Obituary: Iain Anders

Iain Anders Robertson (Iain Anders), actor and legal executive: born London 8 February 1933; married; died Chichester, West Sussex 5 September 1997.

As Superintendent Jack McVitie - nicknamed "The Biscuit" - the character actor Iain Anders was a familiar face to millions of television viewers in Taggart, the gritty police series set on the streets of Glasgow. He was often seen battling with the grim-faced Detective Chief Inspector Jim Taggart, played by Mark McManus, although the series' popularity ensured its continuation after McManus's death three years ago.

During his early years in Taggart, Anders was himself sour-faced, but he later revealed a sense of humour and once appeared on the scene of a crime dressed as a Chinese mandarin after being called out as he was preparing to attend a fancy-dress party.

Grappling with the law was part of the actor's life on screen and off. Alongside his stage and screen career, Anders - born Iain Anders Robertson, of Scottish ancestry, in London in 1933 - worked as a legal executive in a leading south London firm of criminal lawyers, preparing briefs for the barristers defending its clients in court. "The policemen I meet in my legal work tend to look puzzled and then assume I must have worked as a real policeman before," he once said.

Crime seemed a constant part of both careers. Before joining Taggart, Anders frequently appeared on television as both policemen and villains, in series such as Z Cars, Softly Softly, Shoestring and Juliet Bravo. He also acted in programmes that included A Horseman Riding By, A Family Affair, Diana, A Family Man, Through a Strange Land, Jessie and Hi-de- Hi! and, during the Fifties and Sixties, performed on stage during seasons at the Byre Theatre, St Andrews, the Gateway Theatre, Edinburgh, the Queen's Theatre, Hornchurch, the Everyman Theatre, Cheltenham, and the Salisbury Playhouse.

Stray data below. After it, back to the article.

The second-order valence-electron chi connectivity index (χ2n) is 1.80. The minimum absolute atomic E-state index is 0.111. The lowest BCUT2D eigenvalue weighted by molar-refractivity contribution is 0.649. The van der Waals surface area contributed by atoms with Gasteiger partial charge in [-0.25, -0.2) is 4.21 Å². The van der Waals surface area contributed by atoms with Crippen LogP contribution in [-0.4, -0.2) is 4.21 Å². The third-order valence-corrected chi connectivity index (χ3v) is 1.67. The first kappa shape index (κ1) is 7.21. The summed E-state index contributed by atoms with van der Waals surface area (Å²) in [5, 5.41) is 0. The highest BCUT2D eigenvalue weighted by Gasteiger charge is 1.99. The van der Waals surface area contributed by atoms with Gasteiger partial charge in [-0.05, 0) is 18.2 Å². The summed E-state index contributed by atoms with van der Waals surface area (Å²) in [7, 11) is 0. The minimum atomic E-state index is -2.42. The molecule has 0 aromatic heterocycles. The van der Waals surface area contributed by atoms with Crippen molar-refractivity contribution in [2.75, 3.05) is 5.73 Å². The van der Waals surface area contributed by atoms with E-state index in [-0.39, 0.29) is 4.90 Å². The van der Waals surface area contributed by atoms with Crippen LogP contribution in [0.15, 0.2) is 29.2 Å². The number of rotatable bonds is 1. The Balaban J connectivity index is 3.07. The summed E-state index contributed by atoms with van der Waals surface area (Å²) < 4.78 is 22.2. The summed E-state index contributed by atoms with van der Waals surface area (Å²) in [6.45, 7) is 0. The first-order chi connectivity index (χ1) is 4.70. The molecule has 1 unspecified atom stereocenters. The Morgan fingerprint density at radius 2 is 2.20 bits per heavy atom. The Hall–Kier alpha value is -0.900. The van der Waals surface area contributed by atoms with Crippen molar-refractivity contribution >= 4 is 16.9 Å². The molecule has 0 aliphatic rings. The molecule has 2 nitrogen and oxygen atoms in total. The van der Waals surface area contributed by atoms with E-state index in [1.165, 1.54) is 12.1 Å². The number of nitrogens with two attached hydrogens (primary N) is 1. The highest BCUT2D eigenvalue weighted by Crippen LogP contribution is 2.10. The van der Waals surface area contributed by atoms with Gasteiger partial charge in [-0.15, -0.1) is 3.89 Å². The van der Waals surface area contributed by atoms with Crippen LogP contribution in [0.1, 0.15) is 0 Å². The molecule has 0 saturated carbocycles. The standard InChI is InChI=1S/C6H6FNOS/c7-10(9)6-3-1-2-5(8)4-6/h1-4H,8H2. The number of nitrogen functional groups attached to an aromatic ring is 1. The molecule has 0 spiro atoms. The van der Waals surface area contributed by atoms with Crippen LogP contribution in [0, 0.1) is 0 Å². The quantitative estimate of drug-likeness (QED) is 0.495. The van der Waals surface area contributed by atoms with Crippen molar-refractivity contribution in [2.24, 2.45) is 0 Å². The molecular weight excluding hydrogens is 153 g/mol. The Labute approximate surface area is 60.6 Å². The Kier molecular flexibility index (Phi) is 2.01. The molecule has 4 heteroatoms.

Although Anders did not appear in Killer, the 1983 mini-series that launched Mark McManus's character of Taggart, the actor joined the resulting Taggart series (1985-) from its second, three-part story, Murder in Season (1985), which featured Isla Blair as an opera singer falsely suspected of murdering her ex-husband's new girlfriend. It attracted more than 10 million viewers in Britain, ensuring it a regular place on the ITV network.

Glenn Chandler's tough Glasgow policeman had been watched over by Superintendent Murray - known as "The Mint" - during the previous stories. But, when the actor Tom Watson decided not to continue in the role, Anders was brought in as Superintendent McVitie, "The Biscuit". The series, which is Scottish Television's most successful programme and has been screened in more than 40 countries, soon became noted for its gritty realism and location shooting on the streets of Glasgow. Anders's character mellowed over the years into a wise-cracking boss to the tough and cynical Taggart, often showing a humane side to his nature, such as on his discovery that a police officer was homosexual.

Anders is due to be seen in three Taggart stories still to be screened.

-

Start your day with The Independent, sign up for daily news emails
Have you tried new the Independent Digital Edition apps?
ebooks
ebooksA special investigation by Andy McSmith
  • Get to the point
Latest stories from i100
Have you tried new the Independent Digital Edition apps?
Independent Dating
and  

By clicking 'Search' you
are agreeing to our
Terms of Use.

iJobs Job Widget
iJobs General

Recruitment Genius: Business Development Manager - OTE £50,000

£18000 - £50000 per annum: Recruitment Genius: This company is recruiting for ...

Recruitment Genius: Telesales Manager / Account Manager

£20000 - £25000 per annum: Recruitment Genius: This B2B software supplier, spe...